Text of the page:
The Amendment Bill in the pipeline specifies that several offences of the Penal Code for “activities detrimental to parliamentary democracy” will not be bailable or compoundable, notes Jeyakumar Devaraj.
Parliament concluded its sitting yesterday. We will reconvene in mid-May for a short eight-day second session.
Going by the Order Paper for yesterday, the first item on the May agenda would be DR 9/2015 – An Act to amend the Criminal Procedure Code (CPC).
I took a quick look at this amendment and was quite disconcerted to read Clause 18 of the Amendment Bill which specifies that several offences – 124B, C, D, E, F, G, H, I and J of the Penal Code – are not bailable or compoundable. This means anyone charged under any of these sections would have to remain in jail until the completion of his or her trial – a process that may take more than 18 months.
Offences 124B to J were added to the Penal Code by an amendment to that Act in 2012.
- 124B states “whoever commits an activity detrimental to parliamentary democracy shall be punished with imprisonment for a term which may extend to 20 years”.
- 124D states “whoever circulates or reproduces any document detrimental to parliamentary democracy shall be punished with imprisonment for a term which may extend to 15 years”.
- 124E pertains to possession of such documents, 124F to import of the same, 124G pertains to placards and so on.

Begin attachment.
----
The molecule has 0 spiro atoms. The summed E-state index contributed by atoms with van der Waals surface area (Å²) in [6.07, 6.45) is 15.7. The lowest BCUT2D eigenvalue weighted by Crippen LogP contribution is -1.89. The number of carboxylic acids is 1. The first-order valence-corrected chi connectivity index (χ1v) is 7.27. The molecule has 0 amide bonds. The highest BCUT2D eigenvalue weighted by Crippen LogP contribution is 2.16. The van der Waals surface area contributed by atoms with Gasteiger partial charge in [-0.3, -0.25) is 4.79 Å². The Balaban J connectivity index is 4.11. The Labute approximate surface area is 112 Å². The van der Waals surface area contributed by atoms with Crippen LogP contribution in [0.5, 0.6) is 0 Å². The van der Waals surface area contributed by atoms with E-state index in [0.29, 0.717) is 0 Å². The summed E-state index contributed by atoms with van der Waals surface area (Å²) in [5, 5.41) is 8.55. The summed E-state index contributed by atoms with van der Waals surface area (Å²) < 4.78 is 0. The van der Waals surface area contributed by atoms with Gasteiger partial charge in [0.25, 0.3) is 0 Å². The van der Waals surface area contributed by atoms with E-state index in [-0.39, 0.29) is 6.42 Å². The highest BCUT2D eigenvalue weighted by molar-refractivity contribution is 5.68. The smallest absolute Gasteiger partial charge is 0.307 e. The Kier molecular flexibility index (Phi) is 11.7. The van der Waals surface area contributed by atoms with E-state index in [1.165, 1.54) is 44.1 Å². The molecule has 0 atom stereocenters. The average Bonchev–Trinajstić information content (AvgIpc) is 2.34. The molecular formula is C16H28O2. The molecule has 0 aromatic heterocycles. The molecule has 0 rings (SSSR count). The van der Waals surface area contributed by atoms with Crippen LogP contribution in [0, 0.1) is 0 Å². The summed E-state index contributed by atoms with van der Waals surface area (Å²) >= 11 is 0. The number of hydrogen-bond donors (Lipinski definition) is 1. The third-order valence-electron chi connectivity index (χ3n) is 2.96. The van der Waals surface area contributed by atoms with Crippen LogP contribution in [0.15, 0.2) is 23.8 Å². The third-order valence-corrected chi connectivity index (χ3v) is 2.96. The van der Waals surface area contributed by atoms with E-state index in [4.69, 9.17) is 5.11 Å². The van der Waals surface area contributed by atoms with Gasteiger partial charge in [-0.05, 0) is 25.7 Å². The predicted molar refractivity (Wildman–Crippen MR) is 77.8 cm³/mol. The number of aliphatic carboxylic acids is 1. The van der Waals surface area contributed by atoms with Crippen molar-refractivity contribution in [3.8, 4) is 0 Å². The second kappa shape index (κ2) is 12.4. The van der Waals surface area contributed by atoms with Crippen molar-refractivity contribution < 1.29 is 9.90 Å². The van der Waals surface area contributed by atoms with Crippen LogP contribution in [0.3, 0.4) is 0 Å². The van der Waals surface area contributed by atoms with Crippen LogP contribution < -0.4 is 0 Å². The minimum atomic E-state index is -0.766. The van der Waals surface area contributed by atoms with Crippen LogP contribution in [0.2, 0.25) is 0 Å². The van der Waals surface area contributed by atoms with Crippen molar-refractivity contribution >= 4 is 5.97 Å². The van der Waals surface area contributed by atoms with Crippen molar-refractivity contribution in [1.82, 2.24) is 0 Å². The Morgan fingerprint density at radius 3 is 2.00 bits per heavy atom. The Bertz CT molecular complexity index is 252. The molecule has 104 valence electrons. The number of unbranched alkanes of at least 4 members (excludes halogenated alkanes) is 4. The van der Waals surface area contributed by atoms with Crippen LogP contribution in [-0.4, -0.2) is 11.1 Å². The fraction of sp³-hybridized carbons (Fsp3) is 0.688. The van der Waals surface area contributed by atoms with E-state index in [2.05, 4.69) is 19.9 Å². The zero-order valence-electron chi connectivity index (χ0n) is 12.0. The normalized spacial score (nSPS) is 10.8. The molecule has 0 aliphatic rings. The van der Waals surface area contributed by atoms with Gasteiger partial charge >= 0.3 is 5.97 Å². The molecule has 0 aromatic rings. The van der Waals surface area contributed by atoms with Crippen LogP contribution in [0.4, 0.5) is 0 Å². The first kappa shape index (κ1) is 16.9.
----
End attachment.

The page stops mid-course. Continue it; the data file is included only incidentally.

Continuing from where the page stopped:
The Penal Code amendment was silent on the issue of bail and fine as a form of punishment. The amendment that has been tabled to the CPC seems to be tightening the screws.
To be fair to the government, the 2012 amendment to the Penal Code does specify under Clause 130A what they mean by “activities detrimental to parliamentary democracy”. It refers to “any activity designed to overthrow or undermine parliamentary democracy by violent or unconstitutional means”.
To most rational people that would mean that a street rally asking for a corrupt leader to resign should not be classified under 124B, as the right to assemble and to express opinions is one of our constitutional rights.
But what worries me is that our present set of top police officers are inclined to consider preservation of the current prime minister as their foremost duty to the nation. There is a real possibility that they will interpret the term “detrimental” far too liberally and use it to lock up people protesting corruption or injustice.
I would therefore urge civil society groups to take a look at the proposed amendment and, if like me, you also feel alarmed, get together and enlist Suhakam to pressure the government to tone down on these amendments or to specify more clearly what “unconstitutional means” refers to.
I fear we are going to see a lot more repression.